MANILA, Philippines (AP) — An Australian nun who irked the Philippine president by joining political rallies defied an Immigration Bureau order to leave the country and appealed to justice officials Friday to allow her to continue her missionary work for the poor and victims of injustice.
Accompanied by fellow Catholic nuns and priests, Sister Patricia Fox and her lawyers filed the petition before the Department of Justice. Dozens of supporters held placards that read "Hands off Sister Pat" and yelled "No to deportation."
"My wish is to continue the missionary work with the poor and I hope that will be the result ... and for me to continue working as a missionary, as a human rights defender," Fox, 71, told journalists and supporters.
Her lawyer, Katherine Panguban, said the appeal should stop the Bureau of Immigration and Deportation from enforcing a decision to revoke Fox's missionary visa and force her to leave the country after nearly three decades of missionary work for the poor, workers and tribal communities.
Justice Secretary Menardo Gueverra ordered the Immigration Bureau to comment on Fox's petition and provide details of her case within 10 days.
President Rodrigo Duterte has been hypersensitive to criticism, especially about his bloody crackdown on illegal drugs and expressions of alarm by foreign governments and human rights watchdogs. His administration barred a critical Italian politician, Giacomo Filibeck, from entering the country last month.
Last month, Duterte also threatened foreigners with arrest if they insult his government in rallies. "You come here and insult us, you trample on our sovereignty. That will never happen," said the former city mayor, known for his extra-tough approach to law and order.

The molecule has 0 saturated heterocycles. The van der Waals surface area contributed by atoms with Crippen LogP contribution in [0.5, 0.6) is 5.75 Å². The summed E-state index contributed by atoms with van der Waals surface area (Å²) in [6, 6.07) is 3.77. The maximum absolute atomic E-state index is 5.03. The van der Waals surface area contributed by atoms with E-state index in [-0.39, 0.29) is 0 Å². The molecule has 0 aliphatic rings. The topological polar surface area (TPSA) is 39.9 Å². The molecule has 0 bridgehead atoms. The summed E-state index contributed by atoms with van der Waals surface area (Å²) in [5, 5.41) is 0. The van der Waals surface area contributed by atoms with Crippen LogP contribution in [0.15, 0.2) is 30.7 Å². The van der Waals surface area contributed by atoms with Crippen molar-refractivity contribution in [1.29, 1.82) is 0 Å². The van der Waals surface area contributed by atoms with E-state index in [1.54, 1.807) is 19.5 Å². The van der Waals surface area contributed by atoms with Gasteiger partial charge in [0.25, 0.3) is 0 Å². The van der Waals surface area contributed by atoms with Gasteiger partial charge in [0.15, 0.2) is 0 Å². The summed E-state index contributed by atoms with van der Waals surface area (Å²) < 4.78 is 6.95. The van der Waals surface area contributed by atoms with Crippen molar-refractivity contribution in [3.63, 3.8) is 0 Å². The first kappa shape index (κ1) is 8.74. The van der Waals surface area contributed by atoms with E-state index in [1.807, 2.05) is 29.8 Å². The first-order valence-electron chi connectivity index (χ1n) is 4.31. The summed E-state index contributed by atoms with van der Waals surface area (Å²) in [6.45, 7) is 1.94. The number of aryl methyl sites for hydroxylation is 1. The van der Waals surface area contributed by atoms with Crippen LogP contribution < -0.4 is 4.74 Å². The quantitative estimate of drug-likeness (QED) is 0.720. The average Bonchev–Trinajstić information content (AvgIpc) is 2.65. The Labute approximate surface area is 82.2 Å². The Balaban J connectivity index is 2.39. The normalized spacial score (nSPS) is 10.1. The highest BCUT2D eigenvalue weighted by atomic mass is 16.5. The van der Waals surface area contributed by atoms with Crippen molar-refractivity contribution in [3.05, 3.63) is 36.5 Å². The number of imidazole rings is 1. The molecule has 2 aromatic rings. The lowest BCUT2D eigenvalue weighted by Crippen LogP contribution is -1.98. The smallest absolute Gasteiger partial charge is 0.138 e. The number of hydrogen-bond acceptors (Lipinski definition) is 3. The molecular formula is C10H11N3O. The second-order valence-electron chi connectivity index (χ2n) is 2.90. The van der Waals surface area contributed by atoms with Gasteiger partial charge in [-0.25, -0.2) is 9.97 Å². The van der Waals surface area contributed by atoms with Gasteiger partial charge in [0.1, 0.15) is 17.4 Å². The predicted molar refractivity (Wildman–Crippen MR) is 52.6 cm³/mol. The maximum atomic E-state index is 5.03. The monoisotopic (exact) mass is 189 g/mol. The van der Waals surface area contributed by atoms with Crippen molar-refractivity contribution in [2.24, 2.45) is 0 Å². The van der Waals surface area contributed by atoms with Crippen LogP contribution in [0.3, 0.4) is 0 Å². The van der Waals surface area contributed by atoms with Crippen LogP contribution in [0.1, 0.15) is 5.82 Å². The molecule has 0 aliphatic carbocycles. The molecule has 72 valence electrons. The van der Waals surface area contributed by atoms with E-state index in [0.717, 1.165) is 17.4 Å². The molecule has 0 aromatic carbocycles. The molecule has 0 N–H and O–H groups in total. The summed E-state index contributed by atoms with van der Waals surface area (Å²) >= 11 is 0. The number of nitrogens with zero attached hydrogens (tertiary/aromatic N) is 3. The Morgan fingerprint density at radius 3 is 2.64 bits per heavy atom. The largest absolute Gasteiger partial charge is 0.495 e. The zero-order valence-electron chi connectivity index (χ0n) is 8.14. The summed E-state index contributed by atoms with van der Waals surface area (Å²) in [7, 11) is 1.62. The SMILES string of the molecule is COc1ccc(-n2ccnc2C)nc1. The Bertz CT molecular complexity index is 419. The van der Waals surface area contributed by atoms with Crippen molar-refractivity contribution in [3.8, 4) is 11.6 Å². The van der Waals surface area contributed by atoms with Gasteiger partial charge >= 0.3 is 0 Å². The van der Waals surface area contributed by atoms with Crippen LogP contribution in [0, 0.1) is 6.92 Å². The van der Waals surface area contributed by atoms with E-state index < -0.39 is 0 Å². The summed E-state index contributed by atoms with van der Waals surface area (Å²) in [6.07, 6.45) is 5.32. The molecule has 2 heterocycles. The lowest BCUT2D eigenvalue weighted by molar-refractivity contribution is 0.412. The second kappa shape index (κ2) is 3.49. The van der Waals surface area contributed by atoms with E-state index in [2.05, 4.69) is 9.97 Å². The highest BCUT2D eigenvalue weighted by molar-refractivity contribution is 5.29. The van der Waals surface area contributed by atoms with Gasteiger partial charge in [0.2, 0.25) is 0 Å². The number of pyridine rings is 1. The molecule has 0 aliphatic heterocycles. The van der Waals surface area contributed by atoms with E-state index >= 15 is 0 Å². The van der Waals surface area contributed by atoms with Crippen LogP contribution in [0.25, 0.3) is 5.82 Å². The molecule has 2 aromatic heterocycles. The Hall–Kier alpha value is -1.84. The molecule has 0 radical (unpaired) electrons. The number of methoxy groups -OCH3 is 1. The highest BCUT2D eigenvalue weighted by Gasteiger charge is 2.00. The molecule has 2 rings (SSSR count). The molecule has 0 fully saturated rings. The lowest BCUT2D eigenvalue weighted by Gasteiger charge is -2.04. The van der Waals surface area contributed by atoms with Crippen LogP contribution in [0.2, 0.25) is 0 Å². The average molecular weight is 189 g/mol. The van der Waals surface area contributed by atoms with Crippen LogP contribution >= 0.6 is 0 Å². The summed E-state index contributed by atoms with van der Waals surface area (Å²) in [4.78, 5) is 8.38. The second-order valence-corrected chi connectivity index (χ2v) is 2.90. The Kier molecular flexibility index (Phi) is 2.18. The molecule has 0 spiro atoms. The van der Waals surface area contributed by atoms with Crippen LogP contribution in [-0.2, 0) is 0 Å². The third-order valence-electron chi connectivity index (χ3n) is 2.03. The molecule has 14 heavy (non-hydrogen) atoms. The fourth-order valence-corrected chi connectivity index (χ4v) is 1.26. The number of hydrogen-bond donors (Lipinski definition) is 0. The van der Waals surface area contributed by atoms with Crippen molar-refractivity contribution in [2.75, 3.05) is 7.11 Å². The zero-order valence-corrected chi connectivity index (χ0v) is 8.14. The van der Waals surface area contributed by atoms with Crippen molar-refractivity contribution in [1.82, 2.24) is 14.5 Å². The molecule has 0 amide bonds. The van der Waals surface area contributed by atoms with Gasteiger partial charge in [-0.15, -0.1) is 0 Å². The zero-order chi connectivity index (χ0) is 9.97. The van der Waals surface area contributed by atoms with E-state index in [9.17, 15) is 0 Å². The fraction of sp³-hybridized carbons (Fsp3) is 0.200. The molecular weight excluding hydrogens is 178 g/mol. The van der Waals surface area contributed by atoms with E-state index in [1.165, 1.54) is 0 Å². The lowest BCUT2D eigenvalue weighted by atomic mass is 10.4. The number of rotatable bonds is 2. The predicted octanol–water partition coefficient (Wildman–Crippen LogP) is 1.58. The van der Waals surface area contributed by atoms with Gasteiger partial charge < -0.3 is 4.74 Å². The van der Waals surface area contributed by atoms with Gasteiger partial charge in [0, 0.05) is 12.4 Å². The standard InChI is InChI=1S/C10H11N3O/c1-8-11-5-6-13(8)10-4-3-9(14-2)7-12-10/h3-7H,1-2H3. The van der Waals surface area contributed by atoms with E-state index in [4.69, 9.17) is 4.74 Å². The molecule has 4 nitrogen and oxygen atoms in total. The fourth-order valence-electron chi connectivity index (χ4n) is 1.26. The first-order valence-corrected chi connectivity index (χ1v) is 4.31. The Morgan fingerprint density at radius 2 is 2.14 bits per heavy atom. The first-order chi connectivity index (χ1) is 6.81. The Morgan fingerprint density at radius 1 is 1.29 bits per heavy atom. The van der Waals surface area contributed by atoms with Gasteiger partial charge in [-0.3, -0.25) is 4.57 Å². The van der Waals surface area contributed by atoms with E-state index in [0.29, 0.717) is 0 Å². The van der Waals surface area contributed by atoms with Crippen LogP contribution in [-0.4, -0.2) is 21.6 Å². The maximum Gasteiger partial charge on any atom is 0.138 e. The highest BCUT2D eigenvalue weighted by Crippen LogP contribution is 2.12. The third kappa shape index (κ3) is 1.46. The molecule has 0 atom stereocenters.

"I assure you, if you begin to malign, defame government in any of those rallies there, I will order your arrest," Duterte said.
Lawyer Edre Olalia, president of a legal group backing Fox, said her case is both a litmus test and emblematic of how the present government treats sincere advocates of basic reforms for the poor and oppressed.
"It is also a barometer of how the law serves as a tool of or excuse for repression to silence well-meaning critics and dissenters," Olalia said.
Presidential spokesman Harry Roque has said there was no crackdown against dissent and immigration authorities found out Fox violated the terms of her visa after an investigation.
Panguban said Fox's missionary visa remains valid and that she will carry out her religious mission as usual for now.
Immigration Bureau chief Jaime Morente, however, said Wednesday his agency turned down Fox's appeal for the reversal of an order revoking her visa and ordered her to leave the country in 30 days, adding that no other appeals would be considered.
Immigration spokeswoman Dana Sandoval said Fox has to leave the country on Friday. The Justice Department, however, said Fox can stay up to June 18 because her earlier appeal extended the 30-day period for her to leave.
Fox's lawyers argue that she has not engaged in political activities as the government claims. She said Wednesday her religious mission brought her to poor communities of people fighting for land, justice and survival, destitute Filipinos who are supporting her now.
"I've always been quiet about it, but faithful to it because I believe that's where church people should be, with the people, who are struggling for their rights," Fox said, fighting back tears. "At this stage I'm sort of a little emotional in part because of the decision and also because it's been really special to have people say that they don't want me to go."